Satan is one name for the biblical character also known as the "devil", "adversary" or "accuser", "serpent" or "dragon", "enemy", "evil one" and "Lucifer", among others. He is generally considered to be an angel of the highest order who was at one time at peace with and in the service of God but subsequently rebelled against God, causing his expulsion from Heaven and to Earth. The word "satan" comes from the common Old Testament usage of the Hebrew word "ha-satan", literally "the adversary", generally describing the legal role of plaintiff or accuser. Satan, and the other angels who sided with his rebellion (demons), are commonly described as beings which seek to thwart the purpose of God primarily through tempting humanity away from a moral existence founded in dependence on God to a self-centered, amoral lifestyle.

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Conceptual Evolution in and out of Scripture

In Scriptural passages such as Genesis' confrontation between Eve and the serpent and also his appearances in the book of Job, Satan takes on the role of a legal adversary. It is as though humanity is on trial and he accuses them before God, who is in the role as a judge. Satan appears as a tool of God's justice, himself also subject to the rule of God.

Between the Old and New Testaments the Jewish understanding of the spiritual realm developed greatly, as can be seen in many books of the Apocrypha. This growth includes an understanding of the role and nature of Satan as more than a legal adversary in God's service into a force that needs to be reckoned with, in daily life as well as in the judgment of the Day of the Lord.

There are many conjectures as to when Satan moved from this role of "court employee" of God into an outright enemy of God and his people. Chapter 12 of the Revelation of Jesus Christ portrays an allegorical story of a woman, a child and a dragon. The woman is a dual metaphor representing the life of the people of God (as the nation of Israel the Church) and also as Mary the mother of Jesus, who is the child. The dragon is Satan. The allegory, when it points to history at the time of Christ's earthly ministry, not only seems to give a time frame for a change in Satan's status in heaven and his relationship to humanity, but also seems to place his rebellion at the time of Christ's birth. Some theologians have suggested that Satan, as the arrogant angel, assumed his rightful place as what was given to Jesus by the Father, and that Jesus' birth was the Event which denied Satan that position, taking what as perhaps subdued discontent to overt rebellion.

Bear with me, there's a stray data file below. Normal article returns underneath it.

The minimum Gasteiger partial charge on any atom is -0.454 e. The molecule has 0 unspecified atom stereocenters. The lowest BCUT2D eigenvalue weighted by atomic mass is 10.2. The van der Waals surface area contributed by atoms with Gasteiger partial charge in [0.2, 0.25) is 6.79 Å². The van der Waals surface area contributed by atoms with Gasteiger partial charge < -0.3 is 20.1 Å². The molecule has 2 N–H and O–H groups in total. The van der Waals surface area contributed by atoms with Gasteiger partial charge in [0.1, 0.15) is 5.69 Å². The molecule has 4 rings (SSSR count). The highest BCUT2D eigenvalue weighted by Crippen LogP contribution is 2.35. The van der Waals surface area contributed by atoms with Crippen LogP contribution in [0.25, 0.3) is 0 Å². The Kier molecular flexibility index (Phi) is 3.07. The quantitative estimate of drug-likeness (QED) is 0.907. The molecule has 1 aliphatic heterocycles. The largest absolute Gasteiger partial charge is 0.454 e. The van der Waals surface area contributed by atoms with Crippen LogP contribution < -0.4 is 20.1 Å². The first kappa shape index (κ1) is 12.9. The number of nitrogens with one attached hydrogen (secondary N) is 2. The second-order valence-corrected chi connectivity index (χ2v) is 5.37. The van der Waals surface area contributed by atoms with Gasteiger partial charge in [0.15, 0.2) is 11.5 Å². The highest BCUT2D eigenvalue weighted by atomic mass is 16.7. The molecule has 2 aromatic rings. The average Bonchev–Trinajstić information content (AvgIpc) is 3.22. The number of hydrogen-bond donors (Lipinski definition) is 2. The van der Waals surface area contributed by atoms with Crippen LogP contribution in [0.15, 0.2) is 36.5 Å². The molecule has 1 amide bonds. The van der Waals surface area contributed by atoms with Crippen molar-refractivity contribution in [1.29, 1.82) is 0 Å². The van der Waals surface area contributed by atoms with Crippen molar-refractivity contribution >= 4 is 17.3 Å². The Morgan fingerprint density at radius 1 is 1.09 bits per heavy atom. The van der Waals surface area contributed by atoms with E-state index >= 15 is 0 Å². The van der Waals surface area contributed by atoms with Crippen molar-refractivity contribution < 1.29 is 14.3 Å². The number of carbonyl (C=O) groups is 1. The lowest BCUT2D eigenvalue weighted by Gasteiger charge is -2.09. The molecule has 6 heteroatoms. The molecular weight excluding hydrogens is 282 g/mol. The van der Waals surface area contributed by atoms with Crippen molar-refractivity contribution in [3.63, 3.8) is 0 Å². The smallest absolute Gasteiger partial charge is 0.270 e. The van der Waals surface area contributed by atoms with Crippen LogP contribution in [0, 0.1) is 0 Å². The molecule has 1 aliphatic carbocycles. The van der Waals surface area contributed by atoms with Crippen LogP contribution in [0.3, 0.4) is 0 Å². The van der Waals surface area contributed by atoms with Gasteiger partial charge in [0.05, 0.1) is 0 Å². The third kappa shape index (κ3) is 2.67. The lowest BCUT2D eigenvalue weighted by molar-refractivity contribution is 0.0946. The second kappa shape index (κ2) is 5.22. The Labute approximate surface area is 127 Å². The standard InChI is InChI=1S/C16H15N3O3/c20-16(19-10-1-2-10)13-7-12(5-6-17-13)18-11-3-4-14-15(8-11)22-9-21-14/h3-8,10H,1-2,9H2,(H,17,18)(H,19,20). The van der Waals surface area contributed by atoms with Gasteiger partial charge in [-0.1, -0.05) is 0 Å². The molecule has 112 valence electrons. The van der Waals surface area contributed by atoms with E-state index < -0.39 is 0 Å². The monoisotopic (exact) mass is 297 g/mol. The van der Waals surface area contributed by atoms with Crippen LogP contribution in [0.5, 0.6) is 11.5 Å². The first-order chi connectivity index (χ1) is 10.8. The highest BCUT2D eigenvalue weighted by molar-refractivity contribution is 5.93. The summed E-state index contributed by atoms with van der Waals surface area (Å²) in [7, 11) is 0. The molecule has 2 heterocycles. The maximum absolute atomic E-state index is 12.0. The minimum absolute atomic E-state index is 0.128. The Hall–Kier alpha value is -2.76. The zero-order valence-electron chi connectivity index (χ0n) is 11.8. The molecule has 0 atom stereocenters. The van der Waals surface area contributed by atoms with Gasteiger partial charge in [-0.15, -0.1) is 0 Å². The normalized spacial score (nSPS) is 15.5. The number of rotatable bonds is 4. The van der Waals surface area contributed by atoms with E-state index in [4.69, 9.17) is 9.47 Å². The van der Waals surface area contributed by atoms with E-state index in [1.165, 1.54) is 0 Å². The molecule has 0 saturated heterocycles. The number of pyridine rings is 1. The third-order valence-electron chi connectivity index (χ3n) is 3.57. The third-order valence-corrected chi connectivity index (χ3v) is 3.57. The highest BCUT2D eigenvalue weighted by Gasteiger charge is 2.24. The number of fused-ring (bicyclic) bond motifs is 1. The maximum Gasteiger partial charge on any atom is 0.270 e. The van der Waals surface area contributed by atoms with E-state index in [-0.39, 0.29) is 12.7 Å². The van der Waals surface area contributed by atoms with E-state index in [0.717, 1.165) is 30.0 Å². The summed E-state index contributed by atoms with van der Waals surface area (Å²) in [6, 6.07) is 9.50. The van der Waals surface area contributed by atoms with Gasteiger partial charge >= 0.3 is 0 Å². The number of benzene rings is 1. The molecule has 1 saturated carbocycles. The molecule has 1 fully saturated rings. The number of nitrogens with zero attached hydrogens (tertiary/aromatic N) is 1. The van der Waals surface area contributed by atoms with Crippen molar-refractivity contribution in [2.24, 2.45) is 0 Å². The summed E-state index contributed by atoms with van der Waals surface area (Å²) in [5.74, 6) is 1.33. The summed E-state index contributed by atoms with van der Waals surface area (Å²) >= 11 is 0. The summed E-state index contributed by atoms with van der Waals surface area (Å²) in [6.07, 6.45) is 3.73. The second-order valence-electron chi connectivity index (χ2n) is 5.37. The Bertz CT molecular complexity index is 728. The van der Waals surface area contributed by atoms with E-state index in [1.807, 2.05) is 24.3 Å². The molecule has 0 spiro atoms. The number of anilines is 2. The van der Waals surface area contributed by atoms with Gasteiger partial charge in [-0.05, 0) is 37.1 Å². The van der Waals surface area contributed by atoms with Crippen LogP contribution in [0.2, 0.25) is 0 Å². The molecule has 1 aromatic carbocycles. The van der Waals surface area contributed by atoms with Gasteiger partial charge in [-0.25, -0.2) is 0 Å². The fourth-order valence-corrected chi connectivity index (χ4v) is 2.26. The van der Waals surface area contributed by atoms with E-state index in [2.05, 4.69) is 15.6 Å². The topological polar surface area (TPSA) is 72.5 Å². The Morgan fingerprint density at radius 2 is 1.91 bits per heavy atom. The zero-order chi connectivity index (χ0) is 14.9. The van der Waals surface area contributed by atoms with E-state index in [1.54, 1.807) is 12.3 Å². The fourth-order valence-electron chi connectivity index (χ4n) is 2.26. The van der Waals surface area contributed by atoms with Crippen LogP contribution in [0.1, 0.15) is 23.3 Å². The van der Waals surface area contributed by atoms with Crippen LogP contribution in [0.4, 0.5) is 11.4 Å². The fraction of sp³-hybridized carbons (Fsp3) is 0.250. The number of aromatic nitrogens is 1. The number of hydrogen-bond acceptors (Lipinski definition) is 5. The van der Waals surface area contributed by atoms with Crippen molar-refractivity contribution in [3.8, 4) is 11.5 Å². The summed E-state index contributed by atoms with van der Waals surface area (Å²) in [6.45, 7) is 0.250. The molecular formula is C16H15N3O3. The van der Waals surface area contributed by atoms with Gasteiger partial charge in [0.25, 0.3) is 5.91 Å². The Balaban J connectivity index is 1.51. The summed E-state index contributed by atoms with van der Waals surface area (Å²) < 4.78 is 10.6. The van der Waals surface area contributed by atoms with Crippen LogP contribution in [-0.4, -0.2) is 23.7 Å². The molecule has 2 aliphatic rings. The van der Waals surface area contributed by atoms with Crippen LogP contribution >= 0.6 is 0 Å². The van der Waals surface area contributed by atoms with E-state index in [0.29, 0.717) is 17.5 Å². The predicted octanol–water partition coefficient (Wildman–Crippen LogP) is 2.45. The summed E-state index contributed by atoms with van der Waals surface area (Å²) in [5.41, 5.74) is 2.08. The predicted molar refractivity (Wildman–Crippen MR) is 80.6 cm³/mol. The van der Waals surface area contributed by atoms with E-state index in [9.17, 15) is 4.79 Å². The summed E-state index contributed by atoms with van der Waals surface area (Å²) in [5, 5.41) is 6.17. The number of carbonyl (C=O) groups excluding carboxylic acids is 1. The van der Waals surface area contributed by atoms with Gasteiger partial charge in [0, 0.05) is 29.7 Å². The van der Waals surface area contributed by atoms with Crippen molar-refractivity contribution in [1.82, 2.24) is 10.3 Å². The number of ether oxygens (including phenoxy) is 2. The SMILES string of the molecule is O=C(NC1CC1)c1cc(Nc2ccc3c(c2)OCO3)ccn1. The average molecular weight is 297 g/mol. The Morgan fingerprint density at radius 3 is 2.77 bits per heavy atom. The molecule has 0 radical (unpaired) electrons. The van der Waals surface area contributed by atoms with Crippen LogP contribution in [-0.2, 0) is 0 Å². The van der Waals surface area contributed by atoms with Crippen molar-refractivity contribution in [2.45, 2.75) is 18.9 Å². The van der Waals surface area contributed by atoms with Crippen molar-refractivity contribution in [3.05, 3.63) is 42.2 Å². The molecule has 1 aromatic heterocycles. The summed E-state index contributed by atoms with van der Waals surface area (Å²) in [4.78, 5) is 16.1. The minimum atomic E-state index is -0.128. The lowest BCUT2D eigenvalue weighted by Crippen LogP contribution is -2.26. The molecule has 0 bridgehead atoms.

Following the birth of Jesus, the next major encounter with Satan is Jesus' Temptation at the start of his earthly ministry. The text portrays Satan as a being who owns the kingdoms of the world, desperate to keep it for himself. He is no longer a servant of God's justice but is in open rebellion, seeking to disrupt God's plans for his people and his world.

These themes develop further through Jesus words in the gospel texts and even more so in the epistles of the New Testament. In one sense, Satan is perceived as being marginal because the theology of the New Testament assumes that Satan has already been defeated through the Resurrection of Jesus Christ. Though he still operates as an enemy to the purposes of God, his efforts are ultimately futile.

At the end of history, again referencing the Revelation of Jesus Christ, Satan suffers the same eternal damnation that all enemies of God suffer and has no place or role within the New Heaven and New Earth of the Resurrection.

Related passages

  • Gen. 3:1-7
  • Acts 19:13-19
  • Lev. 19:26,31
  • 2 Cor. 10:3-5
  • Lev.20:6
  • 2 Cor. 11:2
  • Deut. 18:9-13
  • Eph. 6:10-18
  • Is. 14
  • Col. 2:15
  • Ezek. 28

  • 1 Thess. 2:18

  • Mt. 12:22-29
  • 1 Thess. 3:5
  • Mt. 13:19; 36-43
  • 2 Tim. 2:26
  • Mt. 17:19,20
  • Heb. 2:14
  • Mk. 5:1-13
  • James 4:7
  • Mk. 9:28,29
  • 1 Pet. 5:8,9

  • Lk. 4:1-13

  • 1 Jn. 4:4
  • Jn. 8:44
  • Rev. 12:4,10,11
  • Jn. 10:10
  • Rev. 13:4,11
  • Jn. 13:2,27
  • Rev. 20:1-3, 7-10
  • Acts 5:3

See also

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